posted on Apr, 11 2010 @ 08:04 PM
Originally posted by Velvet1
You know, this is your first reply that genuinely made me smile in good way.
Reason: Not what you think - I don't have time today. BUT, never say never soo...I'll bite.
I will start a foundational ball rolling though with Q's that you and I already know the answers to, but are relevant in your proposed debate.
1) In order to pass the USMLE, how many of the block MCQ's are dedicated to alternative medical knowledge and application?
It varies year to year and topic to topic. No two USMLE exam years are the same. For instance, anatomy was previously a miniscule (if not absent
entirely) portion of the USMLE, but has been making a resurgence in the last two years. CAM (complementary and alternative medicine) isn't a discrete
section, rather, it is mixed into other topics, such as renal pathophysiology, neoplasia, etc.
2) Same for 9 clinical case simulations - if you presented a well known and positively researched alternative course of treatment only, would
you pass 'without' also cross referencing a classic stock treatment programme?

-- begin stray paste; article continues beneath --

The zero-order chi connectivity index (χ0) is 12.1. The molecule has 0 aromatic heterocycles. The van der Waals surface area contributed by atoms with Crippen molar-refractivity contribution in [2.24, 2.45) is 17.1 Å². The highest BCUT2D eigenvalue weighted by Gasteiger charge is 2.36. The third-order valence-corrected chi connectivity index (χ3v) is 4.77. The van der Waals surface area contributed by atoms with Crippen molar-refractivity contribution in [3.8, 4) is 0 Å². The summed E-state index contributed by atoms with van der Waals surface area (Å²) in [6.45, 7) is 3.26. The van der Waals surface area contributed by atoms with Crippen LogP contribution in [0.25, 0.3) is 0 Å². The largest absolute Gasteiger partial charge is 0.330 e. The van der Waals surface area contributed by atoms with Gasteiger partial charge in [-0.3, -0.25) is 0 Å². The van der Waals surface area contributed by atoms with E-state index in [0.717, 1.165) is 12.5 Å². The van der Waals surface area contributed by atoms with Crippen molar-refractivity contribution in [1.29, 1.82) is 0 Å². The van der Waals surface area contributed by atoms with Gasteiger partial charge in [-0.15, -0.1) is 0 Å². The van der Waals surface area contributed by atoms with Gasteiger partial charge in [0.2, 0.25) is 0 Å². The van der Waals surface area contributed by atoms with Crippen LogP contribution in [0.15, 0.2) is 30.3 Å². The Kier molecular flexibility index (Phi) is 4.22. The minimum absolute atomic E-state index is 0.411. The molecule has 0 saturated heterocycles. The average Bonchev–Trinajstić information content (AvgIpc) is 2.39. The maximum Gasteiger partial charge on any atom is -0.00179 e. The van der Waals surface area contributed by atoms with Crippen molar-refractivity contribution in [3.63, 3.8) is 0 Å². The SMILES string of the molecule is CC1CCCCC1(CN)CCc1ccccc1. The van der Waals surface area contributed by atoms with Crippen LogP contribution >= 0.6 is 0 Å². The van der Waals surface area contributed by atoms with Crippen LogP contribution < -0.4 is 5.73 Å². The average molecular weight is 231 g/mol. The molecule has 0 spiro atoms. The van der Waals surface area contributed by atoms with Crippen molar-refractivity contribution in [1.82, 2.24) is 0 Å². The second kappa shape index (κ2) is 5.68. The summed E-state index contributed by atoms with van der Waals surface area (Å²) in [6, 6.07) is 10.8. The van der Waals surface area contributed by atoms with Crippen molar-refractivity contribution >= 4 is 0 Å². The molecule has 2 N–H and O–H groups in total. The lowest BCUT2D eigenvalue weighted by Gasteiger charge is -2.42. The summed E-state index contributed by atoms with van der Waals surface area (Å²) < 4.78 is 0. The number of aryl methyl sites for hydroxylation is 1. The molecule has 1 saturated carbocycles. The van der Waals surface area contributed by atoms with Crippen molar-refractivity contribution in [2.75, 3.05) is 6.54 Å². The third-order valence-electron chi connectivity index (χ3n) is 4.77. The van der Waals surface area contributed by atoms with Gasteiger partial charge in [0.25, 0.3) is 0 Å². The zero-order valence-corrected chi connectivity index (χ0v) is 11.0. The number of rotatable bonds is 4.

Yes, you would pass. If you are referring to USMLE Step 2, they accept any treatment that had been verified as medically and ethically sound, which
includes many alternative treatments such as acupuncture and green tea, for starters. Green tea is a wonderful CAM for lymphoma, in conjunction with
3) How many, once licensed can and do cut through the tightly controlled use of alternative medicines, within the general system, without
invalidating insurance claims or getting sacked? This is getting even more tight under the new Codex Alimentarius rules governing many alternative
The Codex has absolutely nothing to do with how doctors prescrbine anything. It simply requires clear packaging for mineral/herbal supplements. Also,
insurance companies, by and large, love paying for alternative therapies as they often are much, much, MUCH less expensive than standard
If you also practice personally researched positive alternative medical routes (?), then you are admiral, but certainly not the norm and are
usually to be found in private practices.
Most doctors I know prefer to either allow or suggest some pain-relieving or symptom-relieving alternative therapies. I guess my anecdote cancels out
When I debate a topic. Unless I say otherwise I am always using a
general-specific pattern to any argument.
If you are unfamiliar with this standard debating principle (or RFAS
Rhetorical Functions in Academic Speaking) from reasoning and being reasonable, then I suggest you take time to learn, if you want to be taken
seriously in your opinions, especially by sage contributors and lecturers.
Does that same debate pattern require you to ignore counter-arguments and babble on about topics not related to the matter at hand?